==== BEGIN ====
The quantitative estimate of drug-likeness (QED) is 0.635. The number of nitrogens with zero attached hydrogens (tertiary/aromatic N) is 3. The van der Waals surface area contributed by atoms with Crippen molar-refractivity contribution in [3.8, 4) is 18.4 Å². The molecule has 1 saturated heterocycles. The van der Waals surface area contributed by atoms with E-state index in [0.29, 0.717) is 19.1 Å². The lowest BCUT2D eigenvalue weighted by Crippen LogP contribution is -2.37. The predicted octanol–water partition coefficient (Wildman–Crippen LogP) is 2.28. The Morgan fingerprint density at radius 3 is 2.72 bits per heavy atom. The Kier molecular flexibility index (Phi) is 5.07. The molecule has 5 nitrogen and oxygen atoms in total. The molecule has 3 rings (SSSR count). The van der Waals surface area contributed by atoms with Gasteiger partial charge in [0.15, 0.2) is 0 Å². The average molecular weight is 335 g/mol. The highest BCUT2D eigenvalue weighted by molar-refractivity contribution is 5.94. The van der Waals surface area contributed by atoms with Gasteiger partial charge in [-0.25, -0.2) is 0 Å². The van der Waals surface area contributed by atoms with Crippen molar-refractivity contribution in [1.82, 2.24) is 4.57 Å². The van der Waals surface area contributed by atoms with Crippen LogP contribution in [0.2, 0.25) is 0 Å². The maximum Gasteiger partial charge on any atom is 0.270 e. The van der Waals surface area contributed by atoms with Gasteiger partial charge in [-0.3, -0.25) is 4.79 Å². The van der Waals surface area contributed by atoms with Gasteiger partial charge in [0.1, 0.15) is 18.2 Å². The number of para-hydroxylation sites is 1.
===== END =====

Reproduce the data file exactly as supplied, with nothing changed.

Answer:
The quantitative estimate of drug-likeness (QED) is 0.635. The number of nitrogens with zero attached hydrogens (tertiary/aromatic N) is 3. The van der Waals surface area contributed by atoms with Crippen molar-refractivity contribution in [3.8, 4) is 18.4 Å². The molecule has 1 saturated heterocycles. The van der Waals surface area contributed by atoms with E-state index in [0.29, 0.717) is 19.1 Å². The lowest BCUT2D eigenvalue weighted by Crippen LogP contribution is -2.37. The predicted octanol–water partition coefficient (Wildman–Crippen LogP) is 2.28. The Morgan fingerprint density at radius 3 is 2.72 bits per heavy atom. The Kier molecular flexibility index (Phi) is 5.07. The molecule has 5 nitrogen and oxygen atoms in total. The molecule has 3 rings (SSSR count). The van der Waals surface area contributed by atoms with Gasteiger partial charge in [0.15, 0.2) is 0 Å². The average molecular weight is 335 g/mol. The highest BCUT2D eigenvalue weighted by molar-refractivity contribution is 5.94. The van der Waals surface area contributed by atoms with Gasteiger partial charge in [-0.25, -0.2) is 0 Å². The van der Waals surface area contributed by atoms with Crippen molar-refractivity contribution in [1.82, 2.24) is 4.57 Å². The van der Waals surface area contributed by atoms with Crippen LogP contribution in [0.2, 0.25) is 0 Å². The maximum Gasteiger partial charge on any atom is 0.270 e. The van der Waals surface area contributed by atoms with Gasteiger partial charge in [-0.3, -0.25) is 4.79 Å². The van der Waals surface area contributed by atoms with Gasteiger partial charge in [0.1, 0.15) is 18.2 Å². The number of para-hydroxylation sites is 1.